Thanks for sharing your experience! I’ve never heard of dukan diet – that’s a new one. Re: intuitive eating – I love the idea, but find it hard to maintain, cepat je lupa. But I will try. Trying different things is part of the fun 🙂

      Hope your injury from the bootcamp was not that bad and all the best with your journey from here on!

  4. I’m doing intermittent fasting + account for my calorie intakes. No sugar, minimal carb.
    Simple 12:12.. Eat from 7am till 7pm, with calorie intake per day below 1500.
    Simple full body workout and planks.

    Slow progress.. But damn cheap and i don’t need to beat myself to achieve it.

    I’ve done the whole gym buff, protein shake method before.. Worked fast and once i stopped, i gained twice as fast.

    So, lesson learned.. Its ok to go slow as long healthy.

  5. Run 5km a day (free), make sure to do at least 30mins of functional stretches (YouTube), do 1.5 hrs of muay Thai 5 days a week (rm480 for 3months), eat clean + intermittent fasting (no sugar, low carbs, high protein diet – cheaper than usual food cost by half). My partner was 97kg when I met him and now he’s 78kg doing these.

    He also had slipped disc when I met him so we spent about rm800 on his chiropractic and physiotherapy care for about 6 months.

  6. For cheap gym/sportswear and cute tank tops, visit SportsDirect.com. Highly recommend buying Adidas shoes rather than Nike anyday as there’s more sole support. They last longer as well. Reebok has really good sports bra support compared to Nike. Also, if you want cheap sports bra, USA Sports beat Nike anyday by quality and price (RM35 for 1)

  7. I’ve been on two weight loss journeys – once in 2015, and am currently in one (5 weeks in, but still long way to go to reach healthy target weight lah.)

    I know that personally I am not easily motivated to exercise by myself – will get bored, get my form wrong, and ‘cheat’ on how many reps I’m doing. Most days, I need the accountability of exercising with someone else/a group of people to keep myself motivated. So all the ‘aiya just save money and workout at home’ advice isn’t effective for me.

    For 2015 I joined a fit club run by a popular MLM that sells shakes (won’t name them here). About 200+/month commitment, the shakes are alright but kinda bland. But what I did like is the social element of doing HIIT/Tabata style workouts with a group of people.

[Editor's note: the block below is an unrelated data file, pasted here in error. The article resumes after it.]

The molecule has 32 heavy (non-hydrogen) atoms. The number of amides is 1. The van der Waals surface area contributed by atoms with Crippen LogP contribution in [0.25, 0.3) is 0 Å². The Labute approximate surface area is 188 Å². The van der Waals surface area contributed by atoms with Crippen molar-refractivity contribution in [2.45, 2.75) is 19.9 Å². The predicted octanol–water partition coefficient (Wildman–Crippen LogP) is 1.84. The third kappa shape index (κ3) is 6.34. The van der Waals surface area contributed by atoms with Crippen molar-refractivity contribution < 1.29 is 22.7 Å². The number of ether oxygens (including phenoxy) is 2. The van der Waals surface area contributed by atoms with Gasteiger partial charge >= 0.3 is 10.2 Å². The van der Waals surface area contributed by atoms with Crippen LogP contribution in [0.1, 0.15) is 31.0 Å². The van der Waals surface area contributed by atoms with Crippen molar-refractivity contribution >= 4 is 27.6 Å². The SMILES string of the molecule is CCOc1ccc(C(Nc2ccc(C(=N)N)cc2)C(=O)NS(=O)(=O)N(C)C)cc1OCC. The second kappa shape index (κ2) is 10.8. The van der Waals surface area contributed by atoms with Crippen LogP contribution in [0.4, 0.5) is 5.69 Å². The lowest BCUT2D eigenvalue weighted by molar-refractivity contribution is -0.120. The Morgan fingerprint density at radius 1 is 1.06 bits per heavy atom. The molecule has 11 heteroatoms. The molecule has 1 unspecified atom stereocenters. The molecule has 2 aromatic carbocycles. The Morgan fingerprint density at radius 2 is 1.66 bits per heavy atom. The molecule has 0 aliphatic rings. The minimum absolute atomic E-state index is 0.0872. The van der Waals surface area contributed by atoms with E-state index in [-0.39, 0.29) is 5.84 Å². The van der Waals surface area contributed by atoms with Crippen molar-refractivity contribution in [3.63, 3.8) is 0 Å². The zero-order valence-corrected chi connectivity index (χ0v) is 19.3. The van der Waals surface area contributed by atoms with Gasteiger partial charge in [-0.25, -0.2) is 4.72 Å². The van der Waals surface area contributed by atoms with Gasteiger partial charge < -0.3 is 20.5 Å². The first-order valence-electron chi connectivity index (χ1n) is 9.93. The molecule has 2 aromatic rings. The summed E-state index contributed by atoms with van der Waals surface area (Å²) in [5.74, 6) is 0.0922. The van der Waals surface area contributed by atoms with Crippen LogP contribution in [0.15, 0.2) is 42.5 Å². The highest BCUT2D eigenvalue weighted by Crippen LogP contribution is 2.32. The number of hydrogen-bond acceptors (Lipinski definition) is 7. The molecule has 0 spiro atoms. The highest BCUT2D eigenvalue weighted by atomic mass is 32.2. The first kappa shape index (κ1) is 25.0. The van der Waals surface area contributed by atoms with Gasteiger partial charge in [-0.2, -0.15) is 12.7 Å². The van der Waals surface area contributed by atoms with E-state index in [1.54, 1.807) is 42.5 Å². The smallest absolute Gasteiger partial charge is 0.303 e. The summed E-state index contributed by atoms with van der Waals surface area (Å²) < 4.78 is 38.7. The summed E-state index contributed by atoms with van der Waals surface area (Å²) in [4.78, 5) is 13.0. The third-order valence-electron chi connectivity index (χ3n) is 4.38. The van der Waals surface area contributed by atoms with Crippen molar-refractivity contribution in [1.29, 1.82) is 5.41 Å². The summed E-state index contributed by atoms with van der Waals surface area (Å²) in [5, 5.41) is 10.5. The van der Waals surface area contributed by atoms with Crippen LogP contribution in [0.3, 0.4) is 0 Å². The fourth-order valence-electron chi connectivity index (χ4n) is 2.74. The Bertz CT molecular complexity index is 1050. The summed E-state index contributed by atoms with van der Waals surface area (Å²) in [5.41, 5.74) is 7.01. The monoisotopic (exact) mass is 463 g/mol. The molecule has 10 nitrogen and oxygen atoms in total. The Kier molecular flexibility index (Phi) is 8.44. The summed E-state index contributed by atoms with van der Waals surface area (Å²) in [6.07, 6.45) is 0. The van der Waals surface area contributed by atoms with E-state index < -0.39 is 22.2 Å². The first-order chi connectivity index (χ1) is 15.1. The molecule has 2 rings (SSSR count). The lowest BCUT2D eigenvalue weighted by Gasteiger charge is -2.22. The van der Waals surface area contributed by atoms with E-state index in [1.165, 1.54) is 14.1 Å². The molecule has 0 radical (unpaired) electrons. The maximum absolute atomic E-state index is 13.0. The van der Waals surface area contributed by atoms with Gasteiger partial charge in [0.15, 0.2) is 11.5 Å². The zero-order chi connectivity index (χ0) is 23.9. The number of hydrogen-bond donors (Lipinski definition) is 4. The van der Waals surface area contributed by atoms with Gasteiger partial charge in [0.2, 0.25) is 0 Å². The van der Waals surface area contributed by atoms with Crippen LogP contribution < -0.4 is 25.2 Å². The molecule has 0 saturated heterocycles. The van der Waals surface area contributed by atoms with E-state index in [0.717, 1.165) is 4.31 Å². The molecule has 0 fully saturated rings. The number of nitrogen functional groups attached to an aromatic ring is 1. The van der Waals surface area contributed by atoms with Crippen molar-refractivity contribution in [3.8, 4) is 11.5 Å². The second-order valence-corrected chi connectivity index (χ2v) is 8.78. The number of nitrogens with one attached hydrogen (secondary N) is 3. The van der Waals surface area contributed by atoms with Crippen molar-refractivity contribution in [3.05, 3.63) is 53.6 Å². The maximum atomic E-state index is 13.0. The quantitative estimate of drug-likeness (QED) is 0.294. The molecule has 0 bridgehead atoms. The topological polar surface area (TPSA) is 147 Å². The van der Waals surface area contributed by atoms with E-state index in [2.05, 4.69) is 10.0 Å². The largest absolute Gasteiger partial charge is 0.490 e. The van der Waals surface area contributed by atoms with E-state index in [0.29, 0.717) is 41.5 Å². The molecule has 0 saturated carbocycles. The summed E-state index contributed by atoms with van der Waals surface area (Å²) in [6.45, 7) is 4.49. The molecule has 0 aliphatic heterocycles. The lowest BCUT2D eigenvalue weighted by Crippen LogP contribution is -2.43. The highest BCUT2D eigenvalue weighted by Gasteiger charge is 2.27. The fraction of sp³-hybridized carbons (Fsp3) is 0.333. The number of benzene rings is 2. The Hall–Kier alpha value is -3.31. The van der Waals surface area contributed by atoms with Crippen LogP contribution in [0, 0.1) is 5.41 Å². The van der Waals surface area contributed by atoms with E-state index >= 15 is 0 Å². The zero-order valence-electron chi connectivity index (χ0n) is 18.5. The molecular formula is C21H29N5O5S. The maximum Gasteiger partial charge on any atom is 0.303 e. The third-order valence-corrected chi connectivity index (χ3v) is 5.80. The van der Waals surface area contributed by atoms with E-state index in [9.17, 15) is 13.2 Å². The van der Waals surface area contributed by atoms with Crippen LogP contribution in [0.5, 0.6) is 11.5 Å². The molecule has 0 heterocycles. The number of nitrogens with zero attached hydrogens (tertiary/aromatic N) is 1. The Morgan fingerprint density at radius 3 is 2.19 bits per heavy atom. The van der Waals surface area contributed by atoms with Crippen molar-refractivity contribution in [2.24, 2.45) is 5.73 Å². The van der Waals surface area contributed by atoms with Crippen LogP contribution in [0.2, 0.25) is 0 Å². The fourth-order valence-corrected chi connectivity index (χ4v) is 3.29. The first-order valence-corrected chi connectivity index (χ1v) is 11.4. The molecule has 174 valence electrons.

I left the group after about 4 months (can’t afford it back then, still a student) and worked out on my own, running 4-5x a week with several ‘running buddies’ and did a low carb/sugar/ high protein diet. Lost more weight doing that than when I was in the fit club (but wasn’t toned cos I didn’t work my arms or other parts of the body)

    Became sedentary and gained a lot of weight after 3 years of working, so I’m currently participating in a fitness challenge by a gym that does group HIIT/Tabata style workouts. The challenge wasn’t cheap (RM1500) but I am seeing improvements not just in weight, but overall energy levels and health. The challenge came with personal coaching, food diaries, classes on proper form etc – and the support I’m getting makes me feel that the money was worth it to kickstart my journey back to fitness.

    Once the challenge is over – will probably go for the cheapest membership option in this gym (about 200++/month, 8 class credits) and supplement with runs on other days. Also join hikes/badminton/bowling etc with friends when they happen. Food – I try to meal prep most days, helps me to stick to healthier foods + eating out where I work is expensive anyway.

  8. I really feel you, Suraya! I struggled with being chubby in my teen years and 20s, and although I’ve never tried diets like Keto, Atkins, etc (I love food too much!), I have experimented a lot with fitness.

    So far, I’ve given the regular gym (where I hired a personal trainer for a bit), kickboxing, pilates, yoga, bootcamp, CrossFit and HiiT classes a go, and for long periods too. I stuck each of these for between 3-5 years each.

    I got so serious about fitness that I worked at a fitness magazine, then got certified as a personal trainer and sports nutrition coach myself, simply because I wanted to be more in control of my workouts and meals.

    No matter what form of fitness I happened to be doing, I can tell you this: Losing weight successfully is 85% building good eating habits and 15% being consistent with being active (building more muscle helps).

    Sadly, there’s no shortcut, and if you think you’ve found one, it’s never sustainable for more than a couple of months at a time.

    Right now, what’s working for me is intermittent fasting, watching my portions and just moving more throughout the day. I don’t cut out carbs, but I do make it a point to eat moderate portions. Fitness-wise, I just finished a 9-month stint at an indoor bootcamp, so I’m on a 2-month break while I figure out what I want to try next.

    I say don’t sweat it — just keep things simple and try different activities until you find something that you can see yourself keeping to in the long-term 🙂

    1. Hi Michele,

      Wow, you really did experiment a lot. I’ve never heard of a 9-month indoor bootcamp too – what is that?

      Thanks for your advice and encouragement 🙂 It’s hard to build good habits but I do believe this is the best form of self-care for myself!

      1. Hey Suraya! I just meant that I went there for 9 months 😀 I was starting to get bored with the routine though, so I’m on the hunt for something different to try. And yes! It’s all about the habits.